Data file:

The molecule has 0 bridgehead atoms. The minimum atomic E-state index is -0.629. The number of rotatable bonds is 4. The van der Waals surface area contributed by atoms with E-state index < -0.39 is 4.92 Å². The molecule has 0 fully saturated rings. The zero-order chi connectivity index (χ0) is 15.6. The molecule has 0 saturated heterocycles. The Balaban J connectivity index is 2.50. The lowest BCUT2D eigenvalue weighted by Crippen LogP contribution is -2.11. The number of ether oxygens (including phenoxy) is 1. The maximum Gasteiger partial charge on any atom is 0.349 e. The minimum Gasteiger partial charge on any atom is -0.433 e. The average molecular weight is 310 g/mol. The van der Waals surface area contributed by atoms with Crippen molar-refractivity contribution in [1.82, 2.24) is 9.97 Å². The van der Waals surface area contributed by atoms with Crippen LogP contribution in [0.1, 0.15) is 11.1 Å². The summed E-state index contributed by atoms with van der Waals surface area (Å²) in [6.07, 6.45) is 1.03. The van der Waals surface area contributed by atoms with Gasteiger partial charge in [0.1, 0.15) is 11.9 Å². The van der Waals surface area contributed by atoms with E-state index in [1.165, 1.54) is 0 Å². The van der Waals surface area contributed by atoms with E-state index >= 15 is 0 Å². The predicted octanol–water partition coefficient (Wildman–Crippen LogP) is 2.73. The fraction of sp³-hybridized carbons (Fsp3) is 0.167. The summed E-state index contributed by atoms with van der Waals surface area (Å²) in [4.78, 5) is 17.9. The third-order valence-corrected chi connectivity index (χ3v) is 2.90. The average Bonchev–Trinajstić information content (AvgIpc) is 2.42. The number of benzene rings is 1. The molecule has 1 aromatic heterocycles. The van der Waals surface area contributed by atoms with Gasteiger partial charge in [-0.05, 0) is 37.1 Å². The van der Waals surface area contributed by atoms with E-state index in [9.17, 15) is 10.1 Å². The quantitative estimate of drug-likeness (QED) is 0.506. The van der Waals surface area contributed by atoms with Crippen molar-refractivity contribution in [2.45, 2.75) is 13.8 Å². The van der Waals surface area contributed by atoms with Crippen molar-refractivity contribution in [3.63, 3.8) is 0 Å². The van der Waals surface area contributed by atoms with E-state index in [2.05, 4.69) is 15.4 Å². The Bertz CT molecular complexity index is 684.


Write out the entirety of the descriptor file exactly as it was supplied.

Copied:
The molecule has 0 bridgehead atoms. The minimum atomic E-state index is -0.629. The number of rotatable bonds is 4. The van der Waals surface area contributed by atoms with E-state index < -0.39 is 4.92 Å². The molecule has 0 fully saturated rings. The zero-order chi connectivity index (χ0) is 15.6. The molecule has 0 saturated heterocycles. The Balaban J connectivity index is 2.50. The lowest BCUT2D eigenvalue weighted by Crippen LogP contribution is -2.11. The number of ether oxygens (including phenoxy) is 1. The maximum Gasteiger partial charge on any atom is 0.349 e. The minimum Gasteiger partial charge on any atom is -0.433 e. The average molecular weight is 310 g/mol. The van der Waals surface area contributed by atoms with Crippen molar-refractivity contribution in [1.82, 2.24) is 9.97 Å². The van der Waals surface area contributed by atoms with Crippen LogP contribution in [0.1, 0.15) is 11.1 Å². The summed E-state index contributed by atoms with van der Waals surface area (Å²) in [6.07, 6.45) is 1.03. The van der Waals surface area contributed by atoms with Gasteiger partial charge in [0.1, 0.15) is 11.9 Å². The van der Waals surface area contributed by atoms with E-state index in [1.165, 1.54) is 0 Å². The van der Waals surface area contributed by atoms with E-state index >= 15 is 0 Å². The predicted octanol–water partition coefficient (Wildman–Crippen LogP) is 2.73. The fraction of sp³-hybridized carbons (Fsp3) is 0.167. The summed E-state index contributed by atoms with van der Waals surface area (Å²) in [4.78, 5) is 17.9. The third-order valence-corrected chi connectivity index (χ3v) is 2.90. The average Bonchev–Trinajstić information content (AvgIpc) is 2.42. The number of benzene rings is 1. The molecule has 1 aromatic heterocycles. The van der Waals surface area contributed by atoms with Gasteiger partial charge in [-0.05, 0) is 37.1 Å². The van der Waals surface area contributed by atoms with E-state index in [9.17, 15) is 10.1 Å². The quantitative estimate of drug-likeness (QED) is 0.506. The van der Waals surface area contributed by atoms with Crippen molar-refractivity contribution in [2.45, 2.75) is 13.8 Å². The van der Waals surface area contributed by atoms with Crippen molar-refractivity contribution in [3.63, 3.8) is 0 Å². The van der Waals surface area contributed by atoms with E-state index in [2.05, 4.69) is 15.4 Å². The Bertz CT molecular complexity index is 684.